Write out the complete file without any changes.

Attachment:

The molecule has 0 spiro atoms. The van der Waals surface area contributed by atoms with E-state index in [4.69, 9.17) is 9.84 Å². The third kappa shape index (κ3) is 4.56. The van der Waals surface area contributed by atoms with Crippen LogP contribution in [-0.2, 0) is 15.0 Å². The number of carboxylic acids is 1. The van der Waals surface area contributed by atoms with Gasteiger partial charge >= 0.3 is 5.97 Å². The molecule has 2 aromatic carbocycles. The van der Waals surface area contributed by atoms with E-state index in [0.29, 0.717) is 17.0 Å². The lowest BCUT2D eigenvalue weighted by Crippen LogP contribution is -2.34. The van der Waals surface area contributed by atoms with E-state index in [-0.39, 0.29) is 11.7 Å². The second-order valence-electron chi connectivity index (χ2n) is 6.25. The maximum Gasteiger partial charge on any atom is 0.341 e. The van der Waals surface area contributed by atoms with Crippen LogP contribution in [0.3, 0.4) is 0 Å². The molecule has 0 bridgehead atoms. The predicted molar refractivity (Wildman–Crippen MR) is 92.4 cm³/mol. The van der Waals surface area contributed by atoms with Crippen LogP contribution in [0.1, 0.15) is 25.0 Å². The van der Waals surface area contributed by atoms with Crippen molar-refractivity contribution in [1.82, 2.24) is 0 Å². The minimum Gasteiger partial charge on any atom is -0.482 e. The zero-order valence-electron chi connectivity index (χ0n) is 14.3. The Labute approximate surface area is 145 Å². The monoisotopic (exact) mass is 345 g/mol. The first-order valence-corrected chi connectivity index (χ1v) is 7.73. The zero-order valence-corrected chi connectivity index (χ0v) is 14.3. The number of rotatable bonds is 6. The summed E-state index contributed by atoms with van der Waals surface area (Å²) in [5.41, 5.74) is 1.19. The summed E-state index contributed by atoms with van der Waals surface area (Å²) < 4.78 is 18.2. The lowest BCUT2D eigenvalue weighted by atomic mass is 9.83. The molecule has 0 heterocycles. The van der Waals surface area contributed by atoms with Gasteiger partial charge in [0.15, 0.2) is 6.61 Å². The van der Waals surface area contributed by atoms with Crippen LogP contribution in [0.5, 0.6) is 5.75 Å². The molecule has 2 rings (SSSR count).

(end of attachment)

The molecule has 0 spiro atoms. The van der Waals surface area contributed by atoms with E-state index in [4.69, 9.17) is 9.84 Å². The third kappa shape index (κ3) is 4.56. The van der Waals surface area contributed by atoms with Crippen LogP contribution in [-0.2, 0) is 15.0 Å². The number of carboxylic acids is 1. The van der Waals surface area contributed by atoms with Gasteiger partial charge >= 0.3 is 5.97 Å². The molecule has 2 aromatic carbocycles. The van der Waals surface area contributed by atoms with E-state index in [0.29, 0.717) is 17.0 Å². The lowest BCUT2D eigenvalue weighted by Crippen LogP contribution is -2.34. The van der Waals surface area contributed by atoms with E-state index in [-0.39, 0.29) is 11.7 Å². The second-order valence-electron chi connectivity index (χ2n) is 6.25. The maximum Gasteiger partial charge on any atom is 0.341 e. The van der Waals surface area contributed by atoms with Crippen LogP contribution in [0.3, 0.4) is 0 Å². The molecule has 0 bridgehead atoms. The predicted molar refractivity (Wildman–Crippen MR) is 92.4 cm³/mol. The van der Waals surface area contributed by atoms with Crippen LogP contribution in [0.1, 0.15) is 25.0 Å². The van der Waals surface area contributed by atoms with Crippen molar-refractivity contribution in [1.82, 2.24) is 0 Å². The minimum Gasteiger partial charge on any atom is -0.482 e. The zero-order valence-electron chi connectivity index (χ0n) is 14.3. The Labute approximate surface area is 145 Å². The monoisotopic (exact) mass is 345 g/mol. The first-order valence-corrected chi connectivity index (χ1v) is 7.73. The zero-order valence-corrected chi connectivity index (χ0v) is 14.3. The number of rotatable bonds is 6. The summed E-state index contributed by atoms with van der Waals surface area (Å²) in [5.41, 5.74) is 1.19. The summed E-state index contributed by atoms with van der Waals surface area (Å²) < 4.78 is 18.2. The lowest BCUT2D eigenvalue weighted by atomic mass is 9.83. The molecule has 0 heterocycles. The van der Waals surface area contributed by atoms with Gasteiger partial charge in [0.15, 0.2) is 6.61 Å². The van der Waals surface area contributed by atoms with Crippen LogP contribution in [0.5, 0.6) is 5.75 Å². The molecule has 2 rings (SSSR count).